Meanwhile, visual effects supervisor Armen Kevorkian came up with the idea for Zoom’s menacing pitch black eyes after attempting to originally give Zoom “blue, streaky” corneas. “We didn’t dig how that was working,” Kevorkian said. “It felt forced. There was a lot of back and forth, and the one thing we kept coming back to was this idea of having dead, expressionless eyes.”

“With Reverse-Flash, he had the red eyes and he always had a constant vibration, so we didn’t want to do any of that with Zoom,” Kevorkian said. “So we went with the exact opposite. We gave him these black, dead eyes and then that constant blue lightening that is the Speed Force emanating from him.”

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Instead of using colored contact lenses, which can disrupt the stuntman’s vision during shooting, Zoom’s dark eyes are created through VFX in post-production, along with his blue Speed Force lightning.

A full digital model of Zoom was also created in order to make the computer generated (CG) sequences easier to produce. Kervorkian’s team of 120 visual effects artists also supports Berlanti and Kreisberg’s other superhero shows, Supergirl and Legends of Tomorrow, so digital models like this are crucial for efficiency.

When Barry and Zoom went head to head in episode 6, their Speed Force scenes were created digitally. These digital doubles often come into play when Barry and Zoom use their Speed Force powers to run around Central City, and it’s surprisingly not as labor-intensive as it looks. Zoom’s digital double was easy to create, given his nondescript features.

“It’s always easier when there’s no face, especially with the eyes,” said Kevorkian. “The eyes are the most difficult thing with digital doubles to sell. You know how they say ’the eyes are the windows to the soul?’ It’s always hard to get that across.” If that’s true then Zoom’s soul is blacker than we thought.

As far as meta-humans go, Zoom has been one of the VFX department’s easier subjects. At this point, Kavorkian has mastered the speedster formula. “I came onto ’The Flash’ project the October or November before we shot the pilot, so I did a lot of research and development of what would work and what I thought wouldn’t work when someone’s traveling really fast. You always try the scientific approach first, and then you realize the scientific approach doesn’t look cool. So you take that creative license you say, ’Forget what’s real. Let’s see how we can bring the comic book feel to it and still make it look believable.’”

That epic fight between Barry and Zoom, in which the demonic speedster fractured Barry’s spine, cemented Zoom’s place atop our list of terrifying TV villains. He’s just straight-up evil.

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“Zoom didn’t even care enough to kill The Flash himself,” Kreisberg said. “Up until that point, he had been sending over these minions to try and do it. So that gave the impression that he couldn’t even be bothered to kill The Flash himself because he didn’t think that The Flash was worthy.”

But the final crucial piece of the Zoom puzzle was the voice. Originally, Kreisberg and co. thought Zoom should remain silent, adding to the enigma, but that idea was quickly nixed when they started playing around with different voices in ADR. Then, when actor Tony Todd was cast as the voice of Zoom, the character finally felt whole.

“We’re always conscious of not trying to repeat ourselves, and that’s been a lot easier on Arrow because you have villains who have such different skill sets,” the EP said. “But on ’The Flash,’ you have to have another speedster… So having a different colored costume and having claws and black eyes and blue lightning, visually, made it different. But also, giving it that movie star voice makes it feel even more inhuman and even more disconnected from anything that could possibly be good.”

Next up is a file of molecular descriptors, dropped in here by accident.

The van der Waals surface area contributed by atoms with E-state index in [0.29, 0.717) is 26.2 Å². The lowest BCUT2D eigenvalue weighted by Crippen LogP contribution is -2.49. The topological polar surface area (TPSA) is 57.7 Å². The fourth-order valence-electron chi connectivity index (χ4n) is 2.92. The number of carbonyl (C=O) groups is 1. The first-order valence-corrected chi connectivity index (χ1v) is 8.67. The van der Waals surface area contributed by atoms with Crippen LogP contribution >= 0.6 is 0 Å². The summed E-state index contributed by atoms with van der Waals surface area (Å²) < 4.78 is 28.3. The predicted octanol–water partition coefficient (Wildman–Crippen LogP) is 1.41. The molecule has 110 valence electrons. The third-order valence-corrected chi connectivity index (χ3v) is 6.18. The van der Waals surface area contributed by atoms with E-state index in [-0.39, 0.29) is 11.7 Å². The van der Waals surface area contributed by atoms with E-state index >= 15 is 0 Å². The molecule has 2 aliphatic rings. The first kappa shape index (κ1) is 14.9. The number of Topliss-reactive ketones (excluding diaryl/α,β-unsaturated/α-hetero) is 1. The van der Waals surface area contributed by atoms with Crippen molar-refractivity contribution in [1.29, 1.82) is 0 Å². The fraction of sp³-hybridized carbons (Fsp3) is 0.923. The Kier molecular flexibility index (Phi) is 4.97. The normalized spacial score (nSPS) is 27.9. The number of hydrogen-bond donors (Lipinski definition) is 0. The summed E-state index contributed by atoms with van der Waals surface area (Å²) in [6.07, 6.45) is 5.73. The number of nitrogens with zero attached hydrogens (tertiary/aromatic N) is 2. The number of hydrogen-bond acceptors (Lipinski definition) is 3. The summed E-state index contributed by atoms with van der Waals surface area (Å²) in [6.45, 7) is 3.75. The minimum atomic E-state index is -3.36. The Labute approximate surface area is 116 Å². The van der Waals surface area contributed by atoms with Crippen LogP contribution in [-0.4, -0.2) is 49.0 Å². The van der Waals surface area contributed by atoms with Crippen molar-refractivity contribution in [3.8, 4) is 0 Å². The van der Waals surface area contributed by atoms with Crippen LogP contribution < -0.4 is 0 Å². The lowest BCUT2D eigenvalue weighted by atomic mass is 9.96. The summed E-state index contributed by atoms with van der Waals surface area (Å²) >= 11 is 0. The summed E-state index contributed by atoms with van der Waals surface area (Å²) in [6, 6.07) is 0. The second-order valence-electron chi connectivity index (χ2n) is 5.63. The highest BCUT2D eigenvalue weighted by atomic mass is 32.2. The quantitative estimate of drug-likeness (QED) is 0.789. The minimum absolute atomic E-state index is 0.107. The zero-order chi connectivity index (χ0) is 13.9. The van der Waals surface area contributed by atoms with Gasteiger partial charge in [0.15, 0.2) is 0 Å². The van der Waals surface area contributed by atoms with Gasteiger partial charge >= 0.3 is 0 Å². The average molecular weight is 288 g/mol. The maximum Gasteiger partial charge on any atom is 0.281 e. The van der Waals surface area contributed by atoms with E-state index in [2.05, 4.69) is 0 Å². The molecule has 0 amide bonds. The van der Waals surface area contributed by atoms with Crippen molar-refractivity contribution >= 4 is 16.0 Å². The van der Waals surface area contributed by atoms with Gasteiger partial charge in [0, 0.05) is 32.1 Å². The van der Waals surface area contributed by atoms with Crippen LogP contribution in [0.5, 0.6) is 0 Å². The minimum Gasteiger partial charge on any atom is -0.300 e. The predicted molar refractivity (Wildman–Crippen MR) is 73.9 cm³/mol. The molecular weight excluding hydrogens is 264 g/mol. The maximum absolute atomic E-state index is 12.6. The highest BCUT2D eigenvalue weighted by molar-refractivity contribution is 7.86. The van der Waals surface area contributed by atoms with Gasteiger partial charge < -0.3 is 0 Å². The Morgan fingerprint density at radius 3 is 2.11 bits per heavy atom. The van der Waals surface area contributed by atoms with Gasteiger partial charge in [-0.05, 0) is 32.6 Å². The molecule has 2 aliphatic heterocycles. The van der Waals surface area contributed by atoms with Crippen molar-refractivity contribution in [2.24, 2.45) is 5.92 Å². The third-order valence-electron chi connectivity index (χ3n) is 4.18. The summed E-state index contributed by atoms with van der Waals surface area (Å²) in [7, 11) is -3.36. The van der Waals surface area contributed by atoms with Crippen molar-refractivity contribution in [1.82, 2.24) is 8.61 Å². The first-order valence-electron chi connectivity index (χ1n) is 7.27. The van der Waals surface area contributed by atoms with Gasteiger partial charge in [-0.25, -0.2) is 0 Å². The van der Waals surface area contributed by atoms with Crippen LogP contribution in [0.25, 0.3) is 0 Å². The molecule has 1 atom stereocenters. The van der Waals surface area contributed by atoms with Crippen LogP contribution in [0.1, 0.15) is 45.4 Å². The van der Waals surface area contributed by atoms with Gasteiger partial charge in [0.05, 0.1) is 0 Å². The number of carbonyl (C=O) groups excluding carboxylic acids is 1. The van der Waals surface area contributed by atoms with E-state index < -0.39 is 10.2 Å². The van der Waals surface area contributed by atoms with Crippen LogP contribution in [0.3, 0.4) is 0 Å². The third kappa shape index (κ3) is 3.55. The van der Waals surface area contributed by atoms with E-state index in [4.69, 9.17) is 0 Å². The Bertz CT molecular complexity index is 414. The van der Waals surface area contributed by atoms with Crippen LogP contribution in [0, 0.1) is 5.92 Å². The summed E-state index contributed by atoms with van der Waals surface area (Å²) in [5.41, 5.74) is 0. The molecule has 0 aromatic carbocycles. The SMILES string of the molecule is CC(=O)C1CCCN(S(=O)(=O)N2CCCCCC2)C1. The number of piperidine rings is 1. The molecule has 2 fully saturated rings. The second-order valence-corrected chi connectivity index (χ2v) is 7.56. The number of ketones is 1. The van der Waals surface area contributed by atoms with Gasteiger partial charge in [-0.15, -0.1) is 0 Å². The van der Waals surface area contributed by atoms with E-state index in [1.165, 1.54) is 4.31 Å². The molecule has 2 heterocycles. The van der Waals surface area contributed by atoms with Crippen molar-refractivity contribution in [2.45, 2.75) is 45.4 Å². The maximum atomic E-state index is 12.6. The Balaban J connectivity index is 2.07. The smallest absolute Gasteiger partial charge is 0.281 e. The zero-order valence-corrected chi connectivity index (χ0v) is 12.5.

Todd, known for his terrifying work in the horror flick Candyman, provided the perfect voice for the Flash villain. Guttural and almost sinister, Todd’s work in the ADR booth officially solidified Zoom’s place in our nightmares.

“Just like with Darth Vader, and having James Earl Jones’ voice completely mask what could possibly be underneath the costume, getting Tony Todd to come in and fill it out, it’s just scary,” Kreisberg said.

“The first day Tony Todd came in for his ADR—and I’ve only ever seen him in movies and television—he comes in wearing shorts and a t-shirt,” he recalled. “He’s such a lovely man, and he’s so sweet and kind. And then he starts saying [in Todd’s Flash voice], ’I’ve come to kill you, Flash.’ Literally, the hairs in the back of your neck go up.”

In fact, when all was said and done, Team Flash thought Zoom was so scary, they started to have second thoughts. After all, 8pm is the dedicated family hour of primetime television slots, and The Flash has a lot of family viewers who maybe didn’t want their kids to have perpetual nightmares.

“We have so many family viewers, and we take that responsibility very seriously, but then we thought about our own childhood favorites, like Darth Vader and the Wicked Witch,” Kreisberg said. “Those guys were terrifying, too. We’re not saying we’re in the same league as those types of villains, but for kids today, who are fans of the show, if Zoom becomes that seminal villain of their childhood, that’s great.”

And like Darth Vader, Zoom has an incredibly simple—and dare we say human—motive for his Earth-hopping madness.

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“Aside from world domination and taking over cities, every one of our big bads wants something that’s very simple and easy to understand,” Kreisberg said. “We try to make it as human and grounded as possible. Last year, with the Reverse-Flash, every decision he made—every person he killed, every person he hurt—it was all in service of one thing, which was ’I want to go home.’”

“This year, Zoom has a very simple, easy to distill motivation, which we don’t want to reveal yet, but it’s a very similar simple, easy-to-understand need and desire.”

While we’ll have to wait until the end of the season for this hellish speedster to be unmasked, we can guarantee that whatever Zoom’s motive is, it’s not going to make us forget about the time he nearly killed Barry. That terrifying scene is going to be hard to forget—and that’s exactly how it was intended to be.